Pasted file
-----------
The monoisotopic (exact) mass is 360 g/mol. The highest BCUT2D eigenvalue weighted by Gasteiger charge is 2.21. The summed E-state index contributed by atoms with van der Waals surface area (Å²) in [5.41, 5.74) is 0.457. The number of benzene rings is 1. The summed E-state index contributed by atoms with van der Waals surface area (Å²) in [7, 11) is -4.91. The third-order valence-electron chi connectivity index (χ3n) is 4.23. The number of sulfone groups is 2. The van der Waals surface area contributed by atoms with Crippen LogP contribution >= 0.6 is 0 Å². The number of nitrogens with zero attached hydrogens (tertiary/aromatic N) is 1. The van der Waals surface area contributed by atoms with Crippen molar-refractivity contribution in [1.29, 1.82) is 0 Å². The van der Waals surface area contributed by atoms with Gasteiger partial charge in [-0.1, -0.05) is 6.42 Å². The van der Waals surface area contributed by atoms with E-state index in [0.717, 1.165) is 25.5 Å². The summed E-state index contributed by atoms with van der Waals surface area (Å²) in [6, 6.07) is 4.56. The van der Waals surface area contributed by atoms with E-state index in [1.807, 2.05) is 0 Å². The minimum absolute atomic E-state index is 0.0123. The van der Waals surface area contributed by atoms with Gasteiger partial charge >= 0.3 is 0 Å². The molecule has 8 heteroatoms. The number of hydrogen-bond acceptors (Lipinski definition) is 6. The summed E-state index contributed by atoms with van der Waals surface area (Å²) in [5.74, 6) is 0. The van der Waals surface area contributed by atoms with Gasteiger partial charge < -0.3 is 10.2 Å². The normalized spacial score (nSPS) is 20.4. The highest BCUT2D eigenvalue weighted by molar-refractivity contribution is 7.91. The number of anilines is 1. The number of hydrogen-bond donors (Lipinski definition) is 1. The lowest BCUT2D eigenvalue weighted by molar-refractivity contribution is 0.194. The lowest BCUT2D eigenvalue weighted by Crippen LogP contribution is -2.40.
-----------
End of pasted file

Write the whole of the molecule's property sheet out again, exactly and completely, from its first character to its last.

The monoisotopic (exact) mass is 360 g/mol. The highest BCUT2D eigenvalue weighted by Gasteiger charge is 2.21. The summed E-state index contributed by atoms with van der Waals surface area (Å²) in [5.41, 5.74) is 0.457. The number of benzene rings is 1. The summed E-state index contributed by atoms with van der Waals surface area (Å²) in [7, 11) is -4.91. The third-order valence-electron chi connectivity index (χ3n) is 4.23. The number of sulfone groups is 2. The van der Waals surface area contributed by atoms with Crippen LogP contribution >= 0.6 is 0 Å². The number of nitrogens with zero attached hydrogens (tertiary/aromatic N) is 1. The van der Waals surface area contributed by atoms with Crippen molar-refractivity contribution in [1.29, 1.82) is 0 Å². The van der Waals surface area contributed by atoms with Gasteiger partial charge in [-0.1, -0.05) is 6.42 Å². The van der Waals surface area contributed by atoms with E-state index in [0.717, 1.165) is 25.5 Å². The summed E-state index contributed by atoms with van der Waals surface area (Å²) in [6, 6.07) is 4.56. The van der Waals surface area contributed by atoms with E-state index in [1.807, 2.05) is 0 Å². The minimum absolute atomic E-state index is 0.0123. The van der Waals surface area contributed by atoms with Gasteiger partial charge >= 0.3 is 0 Å². The molecule has 8 heteroatoms. The number of hydrogen-bond acceptors (Lipinski definition) is 6. The summed E-state index contributed by atoms with van der Waals surface area (Å²) in [5.74, 6) is 0. The van der Waals surface area contributed by atoms with Gasteiger partial charge < -0.3 is 10.2 Å². The normalized spacial score (nSPS) is 20.4. The highest BCUT2D eigenvalue weighted by molar-refractivity contribution is 7.91. The number of anilines is 1. The number of hydrogen-bond donors (Lipinski definition) is 1. The lowest BCUT2D eigenvalue weighted by molar-refractivity contribution is 0.194. The lowest BCUT2D eigenvalue weighted by Crippen LogP contribution is -2.40.